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iPhone, iPad & Android Application Development

Android: 33 Days to Piracy

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Having developed a number of apps for iOS, I had a number of requests for some of these applications to be ported to the Android platform. Having some spare time between projects, I decided to port the most popular and most requested app CNS Tap Test. This is a reasonably simple app used to track and trend the recovery of your Central Nervous System as part of a training program.

I had followed development on the Android platform, and piracy was always at the forefront of concerns regarding the platform. The common cases appeared to be, after removing any licensing or copy protection, and resigning with a third-party certificate:

  • Hosting on third-party websites for free distribution.
  • Injecting malware and re-posting the app.

With this in mind, I looked into the options to mitigate the risk of piracy. The typical options appear to be:

  • Do nothing
  • Obfuscate with ProGuard
  • Use the Google License Verification Library to license the app
  • Use custom code to detect changes to the .APK CRC and signature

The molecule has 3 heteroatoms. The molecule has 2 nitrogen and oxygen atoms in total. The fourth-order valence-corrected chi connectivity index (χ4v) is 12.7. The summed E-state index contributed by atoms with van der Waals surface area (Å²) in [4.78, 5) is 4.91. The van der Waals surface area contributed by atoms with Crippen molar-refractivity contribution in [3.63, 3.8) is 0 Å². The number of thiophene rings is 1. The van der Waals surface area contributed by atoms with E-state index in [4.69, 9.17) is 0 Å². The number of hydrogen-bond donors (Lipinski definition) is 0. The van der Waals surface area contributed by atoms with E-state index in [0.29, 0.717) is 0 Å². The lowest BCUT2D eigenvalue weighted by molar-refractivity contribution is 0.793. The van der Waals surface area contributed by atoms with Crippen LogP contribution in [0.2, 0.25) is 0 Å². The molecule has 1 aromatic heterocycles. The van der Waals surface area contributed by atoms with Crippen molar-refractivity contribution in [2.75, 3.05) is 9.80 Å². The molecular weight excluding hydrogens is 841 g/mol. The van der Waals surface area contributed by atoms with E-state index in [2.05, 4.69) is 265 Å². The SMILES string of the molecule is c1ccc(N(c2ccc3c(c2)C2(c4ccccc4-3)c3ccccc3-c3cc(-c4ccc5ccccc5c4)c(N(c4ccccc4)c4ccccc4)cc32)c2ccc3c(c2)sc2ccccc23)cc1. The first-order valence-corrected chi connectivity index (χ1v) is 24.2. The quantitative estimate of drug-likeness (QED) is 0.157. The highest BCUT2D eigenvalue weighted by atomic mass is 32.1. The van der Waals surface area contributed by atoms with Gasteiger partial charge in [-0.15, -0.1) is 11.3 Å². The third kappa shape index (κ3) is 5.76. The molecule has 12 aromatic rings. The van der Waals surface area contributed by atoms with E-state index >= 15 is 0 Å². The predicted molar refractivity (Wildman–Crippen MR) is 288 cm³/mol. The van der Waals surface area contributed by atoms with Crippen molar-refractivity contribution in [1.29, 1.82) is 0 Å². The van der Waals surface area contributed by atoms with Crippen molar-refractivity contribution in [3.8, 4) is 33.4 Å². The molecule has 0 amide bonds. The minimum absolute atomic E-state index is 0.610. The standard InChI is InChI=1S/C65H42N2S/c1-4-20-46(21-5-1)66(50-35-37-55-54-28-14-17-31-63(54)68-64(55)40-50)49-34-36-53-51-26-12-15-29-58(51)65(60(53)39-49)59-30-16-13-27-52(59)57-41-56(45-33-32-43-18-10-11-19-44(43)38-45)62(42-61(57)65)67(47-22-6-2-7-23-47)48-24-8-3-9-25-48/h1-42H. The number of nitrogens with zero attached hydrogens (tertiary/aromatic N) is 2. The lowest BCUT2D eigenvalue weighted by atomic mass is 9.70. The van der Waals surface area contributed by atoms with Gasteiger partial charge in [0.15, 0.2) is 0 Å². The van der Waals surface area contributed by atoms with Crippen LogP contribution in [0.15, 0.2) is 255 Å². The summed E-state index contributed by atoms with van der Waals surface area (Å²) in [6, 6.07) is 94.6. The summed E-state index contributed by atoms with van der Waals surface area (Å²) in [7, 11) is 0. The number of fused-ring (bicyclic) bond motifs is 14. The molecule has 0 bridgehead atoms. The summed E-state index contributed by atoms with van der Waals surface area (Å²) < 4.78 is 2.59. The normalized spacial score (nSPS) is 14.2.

My first concern is not to inconvenience legitimate users under any circumstance.

The most promising was the License Verification Library (LVL), but it does have some limitations such as requiring a network connection. Unfortunately there is a tool available (AntiLVL) to automatically strip LVL protection. It may not work in all cases depending on how LVL has been implemented. LVL appeared to be excessive for a $1 app, and would be circumvented with less effort than it took to implement it.

Detecting changes to the CRC and signature appeared to be a good option. The issue being that the valid CRC  must be held outside the .APK as it is unknown until the .APK is built, and then changed whenever the code is changed. What I decided to do, was to log these so I would know when the app had been compromised, but not to take any action in the off chance that a false positive would inconvenience legitimate users. Any action could easily be bypassed by disassembling the code, and putting a return into the appropriate call. I also used ProGuard to obfuscate the code.

The app went live on Google Play on the 7th of January. 33 days later the current version of the app logged a different CRC and signature. It has only been logged once to date, so whether the logging has been removed, or the app has been cracked but not yet distributed, is yet to be determined.

How does this compare to iOS? I have no comparison as I implemented no such scheme in my iOS apps,  but from a revenue viewpoint the iOS version of the application has 6x the revenue of the Android version over the last 30 days.

The piracy and minimal revenue does not encourage me to further invest time and money into the Android platform.

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